“Oh, that’s easy. I can do it in a weekend”

In this blog post, The One in Which I Call Out Hacker News, Benjamin Pollack explains the reasoning behind a developer’s thinking that implementing something is simple, in this case, the claim that a developer could write the functionality behind Stack Overflow in a weekend.

When you put a developer in front of StackOverflow, they don’t really see StackOverflow. What they actually see is this:

create table QUESTION (ID identity primary key,
TITLE varchar(255),
BODY text,
UPVOTES integer not null default 0,
DOWNVOTES integer not null default 0,
USER integer references USER(ID));
create table RESPONSE (ID identity primary key,
BODY text,
UPVOTES integer not null default 0,
DOWNVOTES integer not null default 0,
QUESTION integer references QUESTION(ID))

If you then tell a developer to replicate StackOverflow, what goes into his head are the above two SQL tables and enough HTML to display them without formatting, and that really is completely doable in a weekend.

Benjamin acknowledges that that is indeed the core functionality behind the site, but then he lists all the other things that comprise the site–administration functionality, user functionality, look and feel, usability, etc. Furthermore, he points out what makes Stack Overflow successful is not really the core functionality, but all these other things. And implementing them successfully would take a lot of time–orders of magnitude longer than a weekend.
I would argue that it is often this thinking that often leads to software delays and poor quality. All the details that have to be covered are not taken into account when planning. The good news is that agile’s focus on breaking work into small units can help to counter this type of thinking. In the process of delineating all the tasks associated with a user story, the team should identify all of the details that are required for completion of the user story in the application.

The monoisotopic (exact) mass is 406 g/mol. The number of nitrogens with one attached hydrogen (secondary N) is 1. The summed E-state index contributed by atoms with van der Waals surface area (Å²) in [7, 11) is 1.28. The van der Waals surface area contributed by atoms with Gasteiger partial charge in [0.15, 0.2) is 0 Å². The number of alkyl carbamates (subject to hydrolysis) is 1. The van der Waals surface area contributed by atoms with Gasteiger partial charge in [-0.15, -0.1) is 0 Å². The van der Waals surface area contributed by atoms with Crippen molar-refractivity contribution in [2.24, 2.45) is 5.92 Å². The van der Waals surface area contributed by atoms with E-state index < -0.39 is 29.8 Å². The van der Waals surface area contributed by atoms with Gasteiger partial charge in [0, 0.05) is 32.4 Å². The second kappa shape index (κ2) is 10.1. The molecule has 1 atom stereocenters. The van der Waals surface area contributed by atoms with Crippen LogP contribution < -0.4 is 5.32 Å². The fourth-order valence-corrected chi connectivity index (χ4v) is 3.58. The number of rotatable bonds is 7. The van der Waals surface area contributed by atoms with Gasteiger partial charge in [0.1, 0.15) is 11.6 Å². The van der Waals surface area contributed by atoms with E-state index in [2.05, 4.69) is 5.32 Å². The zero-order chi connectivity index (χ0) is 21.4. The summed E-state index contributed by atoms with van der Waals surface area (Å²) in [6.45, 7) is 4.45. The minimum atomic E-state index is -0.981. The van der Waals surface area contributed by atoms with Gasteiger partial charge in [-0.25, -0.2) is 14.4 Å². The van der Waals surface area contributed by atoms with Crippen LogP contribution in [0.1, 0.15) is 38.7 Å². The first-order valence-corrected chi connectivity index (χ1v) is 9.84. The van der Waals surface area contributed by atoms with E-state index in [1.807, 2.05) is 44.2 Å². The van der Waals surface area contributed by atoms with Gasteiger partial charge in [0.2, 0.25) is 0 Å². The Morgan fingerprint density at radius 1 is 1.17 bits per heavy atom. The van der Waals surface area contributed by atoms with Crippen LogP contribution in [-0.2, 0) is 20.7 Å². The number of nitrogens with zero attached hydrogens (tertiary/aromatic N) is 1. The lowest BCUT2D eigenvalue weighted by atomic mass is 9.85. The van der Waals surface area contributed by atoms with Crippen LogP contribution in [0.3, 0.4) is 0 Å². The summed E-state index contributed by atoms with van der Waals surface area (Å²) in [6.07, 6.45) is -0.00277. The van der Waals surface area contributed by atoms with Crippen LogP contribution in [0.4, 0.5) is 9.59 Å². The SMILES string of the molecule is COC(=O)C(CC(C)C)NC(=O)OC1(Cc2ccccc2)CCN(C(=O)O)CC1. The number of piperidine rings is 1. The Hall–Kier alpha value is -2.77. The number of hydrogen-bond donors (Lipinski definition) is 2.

QA’s dirty little secret

In my experience, one valuable skill that I’ve brought to the software development process is one that nobody wants to talk about: the willingness and ability to do tedious tasks that nobody else wants to do. Manual testing is the first such task that comes to people’s minds, but another example is going through the defect system on a regular basis to ensure that all defects have the proper data.
The good news is that agile has lowered the value of this skill. For one, making sure that processes, such as defect tracking, are followed is a team responsibility. Therefore, team members are more likely to do the right thing without being audited and the pain of bookkeeping lapses is felt more by the entire team.
More importantly, however, with agile there are simply fewer repetitive, tedious tasks. There is no process-for-process’ sake, so processes such as defect tracking workflows are reduced to the absolute minimum to make them work, and if they aren’t serving their intended purpose, they are adjusted based on feedback from the sprint retrospective. And since the pain of repetitive tasks are felt more by the whole team, there’s a greater emphasis on removing or automating as many such tasks as possible.